You neglect to factor in the human nature of the capitalistic market and that's what makes allowing everyone to copy ideas not feasible.

Are you just typing random words in circles? In one comment you managed to argue against yourself several times, setting up one straw man, knocking it down and then setting up an entirely opposing straw man and knocking that one down, too.

AzrealMaximillion:
You assume that if we had a Laissez-Faire market, people would make high quality clones all the time.

AzrealMaximillion:
You may not have said anything about inferior clones

AzrealMaximillion:
Being stagnant is view negatively. Look at what happened to Guitar Hero. 23 Spinoffs within 5 years was what killed that craze. Profit wasn't even made off of the franchise due to excessive milkage. Look at how Call of Duty is looked upon now.

AzrealMaximillion:

My point is that if the product is a clone and not as good, it will not sell. Again, look at Guitar Hero and Call of Duty

Boudica:
If the product is bad, people won't buy it.

See right there? How, pray tell, does that infer me saying "people would only make high quality clones all the time"? It doesn't. Because I never said that. People don't buy clones? Call of Duty is a clone? One of the highest selling franchises of all time, people don't buy? It's another example of you saying (typing) words without actually thinking about the argument you are replying to.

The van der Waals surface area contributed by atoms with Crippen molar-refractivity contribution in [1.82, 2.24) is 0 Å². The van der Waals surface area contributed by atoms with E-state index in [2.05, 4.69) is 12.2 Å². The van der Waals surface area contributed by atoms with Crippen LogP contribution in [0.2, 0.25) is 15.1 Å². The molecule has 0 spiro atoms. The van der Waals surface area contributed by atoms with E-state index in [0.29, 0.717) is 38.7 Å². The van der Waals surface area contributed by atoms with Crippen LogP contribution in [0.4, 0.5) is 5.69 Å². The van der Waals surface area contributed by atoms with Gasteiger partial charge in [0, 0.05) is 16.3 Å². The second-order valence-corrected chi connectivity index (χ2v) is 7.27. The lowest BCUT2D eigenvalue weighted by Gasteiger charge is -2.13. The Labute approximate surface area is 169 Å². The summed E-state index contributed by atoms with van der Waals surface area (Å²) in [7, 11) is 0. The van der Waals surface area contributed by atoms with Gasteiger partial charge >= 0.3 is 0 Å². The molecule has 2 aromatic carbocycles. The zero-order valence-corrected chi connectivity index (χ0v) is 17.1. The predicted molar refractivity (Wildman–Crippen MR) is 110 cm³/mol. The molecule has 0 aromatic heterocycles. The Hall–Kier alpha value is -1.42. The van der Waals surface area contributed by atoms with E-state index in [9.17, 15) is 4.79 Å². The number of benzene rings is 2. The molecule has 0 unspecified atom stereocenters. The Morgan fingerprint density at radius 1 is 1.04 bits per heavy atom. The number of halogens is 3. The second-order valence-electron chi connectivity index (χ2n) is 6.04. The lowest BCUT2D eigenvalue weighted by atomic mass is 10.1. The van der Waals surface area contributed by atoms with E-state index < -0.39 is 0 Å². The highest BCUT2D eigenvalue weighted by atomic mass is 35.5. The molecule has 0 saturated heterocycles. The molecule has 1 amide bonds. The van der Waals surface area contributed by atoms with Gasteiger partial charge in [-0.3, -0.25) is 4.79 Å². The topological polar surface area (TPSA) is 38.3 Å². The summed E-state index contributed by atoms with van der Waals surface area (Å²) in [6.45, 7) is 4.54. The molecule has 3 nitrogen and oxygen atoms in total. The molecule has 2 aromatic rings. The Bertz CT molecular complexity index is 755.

"It's-a me, Mark!"

Zynga should sue

ripping people off whole sale is they're job

Congratulations, Boudica. You've hit a personal spot and now I feel obligated to add my two cents. Here goes:

My professional field is graphic design. It's a job that seems to be viewed as easy, useless, or deserving of little reward by most people. The biggest problem is that most people just don't seem to understand all of the hard work that goes into something as simple-looking as, let's say, a logo. We spend days, weeks, months, sometimes even years just researching everything we possibly can about the client's company and the people they are targeting. We spend countless hours sketching and scrapping ideas in an attempt to find that one perfect one. It's not JUST the logo either, we most likely also have to design stationery, signage, maybe even a whole new advertising campaign. It takes a huge amount of work, and it's all towards developing a brand. As designers, we also require a LOT of training in order to think and see things the way we're supposed to. It takes years to develop a good eye for graphic and spatial aesthetics.

The logo and branding is finally completed after all that work, and the new campaign goes live. It's a hit, and the client gathers in waves of new customers. The brand becomes synonymous with that company. All is well.